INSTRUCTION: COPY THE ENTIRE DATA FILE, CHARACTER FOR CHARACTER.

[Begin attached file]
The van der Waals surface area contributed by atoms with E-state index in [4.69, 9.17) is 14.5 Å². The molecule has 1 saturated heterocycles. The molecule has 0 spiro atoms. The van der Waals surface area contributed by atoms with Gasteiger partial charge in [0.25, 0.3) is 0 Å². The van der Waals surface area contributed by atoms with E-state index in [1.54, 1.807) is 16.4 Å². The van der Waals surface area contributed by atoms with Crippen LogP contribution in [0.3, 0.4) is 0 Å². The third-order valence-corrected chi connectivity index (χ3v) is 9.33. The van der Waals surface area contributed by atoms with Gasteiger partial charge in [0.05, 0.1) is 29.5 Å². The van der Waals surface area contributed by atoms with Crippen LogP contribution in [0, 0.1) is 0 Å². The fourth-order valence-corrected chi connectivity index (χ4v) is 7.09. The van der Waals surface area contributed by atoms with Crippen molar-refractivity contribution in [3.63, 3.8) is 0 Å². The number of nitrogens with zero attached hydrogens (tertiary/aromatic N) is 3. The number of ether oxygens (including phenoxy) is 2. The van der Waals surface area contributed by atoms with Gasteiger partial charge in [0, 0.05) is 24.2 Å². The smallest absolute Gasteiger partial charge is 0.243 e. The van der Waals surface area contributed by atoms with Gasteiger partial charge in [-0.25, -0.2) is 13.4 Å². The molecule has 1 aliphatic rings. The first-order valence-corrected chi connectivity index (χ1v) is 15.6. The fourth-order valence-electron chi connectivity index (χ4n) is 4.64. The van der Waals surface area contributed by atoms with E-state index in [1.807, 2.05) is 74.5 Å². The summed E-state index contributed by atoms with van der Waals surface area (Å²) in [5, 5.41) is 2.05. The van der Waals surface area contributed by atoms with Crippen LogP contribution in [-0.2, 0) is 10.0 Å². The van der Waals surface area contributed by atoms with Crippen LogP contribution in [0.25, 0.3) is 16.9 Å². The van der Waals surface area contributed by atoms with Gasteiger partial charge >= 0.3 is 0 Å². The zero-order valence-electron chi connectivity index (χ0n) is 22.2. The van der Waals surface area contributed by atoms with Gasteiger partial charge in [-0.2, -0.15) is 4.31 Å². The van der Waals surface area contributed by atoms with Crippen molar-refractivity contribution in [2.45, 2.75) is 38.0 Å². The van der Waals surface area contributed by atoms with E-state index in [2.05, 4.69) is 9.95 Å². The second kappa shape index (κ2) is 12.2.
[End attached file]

The van der Waals surface area contributed by atoms with E-state index in [4.69, 9.17) is 14.5 Å². The molecule has 1 saturated heterocycles. The molecule has 0 spiro atoms. The van der Waals surface area contributed by atoms with Gasteiger partial charge in [0.25, 0.3) is 0 Å². The van der Waals surface area contributed by atoms with E-state index in [1.54, 1.807) is 16.4 Å². The van der Waals surface area contributed by atoms with Crippen LogP contribution in [0.3, 0.4) is 0 Å². The third-order valence-corrected chi connectivity index (χ3v) is 9.33. The van der Waals surface area contributed by atoms with Gasteiger partial charge in [0.05, 0.1) is 29.5 Å². The van der Waals surface area contributed by atoms with Crippen LogP contribution in [0, 0.1) is 0 Å². The fourth-order valence-corrected chi connectivity index (χ4v) is 7.09. The van der Waals surface area contributed by atoms with Crippen molar-refractivity contribution in [3.63, 3.8) is 0 Å². The number of nitrogens with zero attached hydrogens (tertiary/aromatic N) is 3. The number of ether oxygens (including phenoxy) is 2. The van der Waals surface area contributed by atoms with Gasteiger partial charge in [0, 0.05) is 24.2 Å². The smallest absolute Gasteiger partial charge is 0.243 e. The van der Waals surface area contributed by atoms with Gasteiger partial charge in [-0.25, -0.2) is 13.4 Å². The molecule has 1 aliphatic rings. The first-order valence-corrected chi connectivity index (χ1v) is 15.6. The fourth-order valence-electron chi connectivity index (χ4n) is 4.64. The van der Waals surface area contributed by atoms with E-state index in [1.807, 2.05) is 74.5 Å². The summed E-state index contributed by atoms with van der Waals surface area (Å²) in [5, 5.41) is 2.05. The van der Waals surface area contributed by atoms with Crippen LogP contribution in [-0.2, 0) is 10.0 Å². The van der Waals surface area contributed by atoms with Crippen LogP contribution in [0.25, 0.3) is 16.9 Å². The van der Waals surface area contributed by atoms with Gasteiger partial charge >= 0.3 is 0 Å². The zero-order valence-electron chi connectivity index (χ0n) is 22.2. The van der Waals surface area contributed by atoms with Gasteiger partial charge in [-0.2, -0.15) is 4.31 Å². The van der Waals surface area contributed by atoms with Crippen molar-refractivity contribution in [2.45, 2.75) is 38.0 Å². The van der Waals surface area contributed by atoms with E-state index in [2.05, 4.69) is 9.95 Å². The second kappa shape index (κ2) is 12.2.